A look at some of the market movers from the week:
- The East Coast was regrouping after the destruction from Hurricane Irene
- Pfizer received approval for a lung-cancer treatment
- Yoshihiko Noda is set to become Japan’s new prime minister
- Wells Fargo, JPMorgan, and Lone Star Funds won bidding for $9.7 billion in U.S. Anglo Irish loans
- The CEO of embattled Sino-Forest stepped down
- Bank of America sold half its stake in China Construction Bank for $8.3 billion
- Carl Icahn stepped up his pressure on Clorox
- Some Federal Reserve officials have favored more aggressive stimulus activity
- The U.S. Justice Department moved to block AT&T’s takeover of T-Mobile
- Costco CEO Jim Sinegal announced his departure
- Bank of New York let go of CEO Robert Kelly
- The International Monetary Fund expressed further concerns over EU bank balance sheets
- Manufacturing in Europe fell more than expected
- Netflix took a hit as Starz said it had ended talks to renew its contact with the company
- Same-store sales at major U.S. retailers increased 4.6%
- Employment numbers came in much lower than expected
Through the market close on Thursday, the S&P 500 had extended its recovery, taking on 2.3% on top of the 4.7% gained the prior week. September started with a 1.2% loss, but the final three days of August all registered gains, cutting the month’s loss to 5.7%. The late-August rally also cut the S&P’s year-to-date loss to 4.2%.
Given the growing concerns over the direction and momentum of the U.S. economy, it’s not all that surprising that all eyes were on the many economic announcements of the week. On Monday, July personal spending growth was in positive territory and ahead of June’s growth rate, but slightly behind expectations. Personal spending, on the other hand, reversed a contraction in June and handily topped estimates. On Tuesday, pending home sales fell less than expected, but consumer confidence plunged, badly missing estimates.
Wednesday we got our first peek at employment data when ADP showed an addition of 91,000 jobs in August. Though that was short of the 100,000 that was expected, investors may have simply been happy to see that jobs are still being added. More importantly, sentiment on Wednesday was buoyed by the release of Chicago’s purchasing manager index for August and July factory order growth. Both were healthier than anticipated and are notable releases because of the recent fears of a manufacturing retreat.
On Thursday a better-than-expected reading from the Institute for Supply Management that showed its index still in expansionary territory wasn’t able to keep investors spirits up. Initial unemployment claims came in higher than anticipated while productivity and construction spending both fell more than expected.
Of course the big reports of the week came on Friday morning with the release of the government’s August payroll data, and it wasn’t pretty. Overall, zero net jobs were added during the month, which was a far cry from the 70,000 that were expected. The government continued to pare jobs, slicing 17,000 during the month. The strike at Verizon had a huge impact as it pulled 45,000 from payrolls. Private employers managed to add 17,000 jobs during the month, but expectations had been for 110,000. To make matters worse, both the average workweek and hourly earnings fell during the month.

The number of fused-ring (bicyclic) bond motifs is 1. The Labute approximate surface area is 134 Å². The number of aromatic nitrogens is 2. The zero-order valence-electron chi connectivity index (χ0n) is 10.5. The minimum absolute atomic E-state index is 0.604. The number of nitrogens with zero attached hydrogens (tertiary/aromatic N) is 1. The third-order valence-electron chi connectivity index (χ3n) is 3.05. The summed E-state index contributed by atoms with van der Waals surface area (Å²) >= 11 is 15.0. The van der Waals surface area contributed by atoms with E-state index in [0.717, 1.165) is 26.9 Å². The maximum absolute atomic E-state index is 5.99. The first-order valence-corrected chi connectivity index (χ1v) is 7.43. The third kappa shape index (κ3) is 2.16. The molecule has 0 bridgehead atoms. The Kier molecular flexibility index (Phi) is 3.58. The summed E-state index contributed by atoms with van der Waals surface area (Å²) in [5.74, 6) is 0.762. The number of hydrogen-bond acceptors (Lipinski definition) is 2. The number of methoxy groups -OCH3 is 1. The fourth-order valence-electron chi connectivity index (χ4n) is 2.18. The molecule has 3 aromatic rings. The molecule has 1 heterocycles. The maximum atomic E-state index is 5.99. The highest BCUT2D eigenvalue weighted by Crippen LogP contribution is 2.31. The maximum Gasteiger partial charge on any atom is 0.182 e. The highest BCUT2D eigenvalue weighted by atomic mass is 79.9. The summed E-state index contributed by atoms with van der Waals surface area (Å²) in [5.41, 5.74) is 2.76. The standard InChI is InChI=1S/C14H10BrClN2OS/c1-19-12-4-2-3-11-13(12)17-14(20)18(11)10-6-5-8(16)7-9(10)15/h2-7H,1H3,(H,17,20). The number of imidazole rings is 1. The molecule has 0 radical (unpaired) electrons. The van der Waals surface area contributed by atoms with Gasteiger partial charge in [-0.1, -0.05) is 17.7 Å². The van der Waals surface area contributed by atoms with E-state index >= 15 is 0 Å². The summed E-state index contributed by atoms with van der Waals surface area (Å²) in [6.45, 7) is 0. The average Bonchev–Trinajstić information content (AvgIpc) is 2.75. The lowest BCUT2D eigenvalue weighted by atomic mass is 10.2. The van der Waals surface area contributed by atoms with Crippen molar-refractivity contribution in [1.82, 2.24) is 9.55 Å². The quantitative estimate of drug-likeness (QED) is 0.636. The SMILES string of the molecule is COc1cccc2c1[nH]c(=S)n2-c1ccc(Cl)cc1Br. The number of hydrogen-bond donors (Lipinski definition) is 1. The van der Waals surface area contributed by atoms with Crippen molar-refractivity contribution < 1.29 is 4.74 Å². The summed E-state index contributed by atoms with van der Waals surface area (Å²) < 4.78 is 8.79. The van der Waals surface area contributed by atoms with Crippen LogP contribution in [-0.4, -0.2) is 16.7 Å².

In the midst of all of the hard data being released, the Federal Reserve also released the minutes from its most recent rate-setting meeting. The aspect of the minutes that received the most attention was the debate over whether the central bank will provide further stimulus measures. Some of the committee members judged that the recent economic data may justify further stimulative measures to keep the economy on a moderate growth path. However, some other members balked at the idea, suggesting that the tools available to the Fed may have little impact on economic growth while posing serious risk of increasing inflation.
Media reports suggested that the market rallied in part due to the hope that the Fed will end up providing further stimulus. This isn’t such an obvious conclusion though as there was little downside reaction in the market when Fed Chairman Ben Bernanke gave no hint of new stimulus in his recent speech in Jackson Hole. While there have been market rallies tied directly to announced Fed stimulus, at this point investors may be just as happy — if not happier — to hear the conclusion that the economy is in good enough shape to not warrant additional stimulus.
It will be a holiday-shortened week next week with Labor Day giving investors a day away from the tickertape on Monday.
Through the rest of the week, the market will have to work hard to look for direction as second quarter earnings season is in the rearview and the economic calendar is particularly light. There will be a few notable economic releases — including the Fed’s Beige Book report, initial unemployment claims, and the Institute for Supply Management’s services index — but there may not be much to significantly move the market.
Otherwise, the market will be swinging based on investors’ continued digestion of recent economic data and the wild volatility in the stock market. There will likely be a particular focus on the country’s employment situation — not only will investors continue digesting the terrible August jobs report, but they will also be looking ahead to President Obama’s speech next week on the subject of creating jobs.
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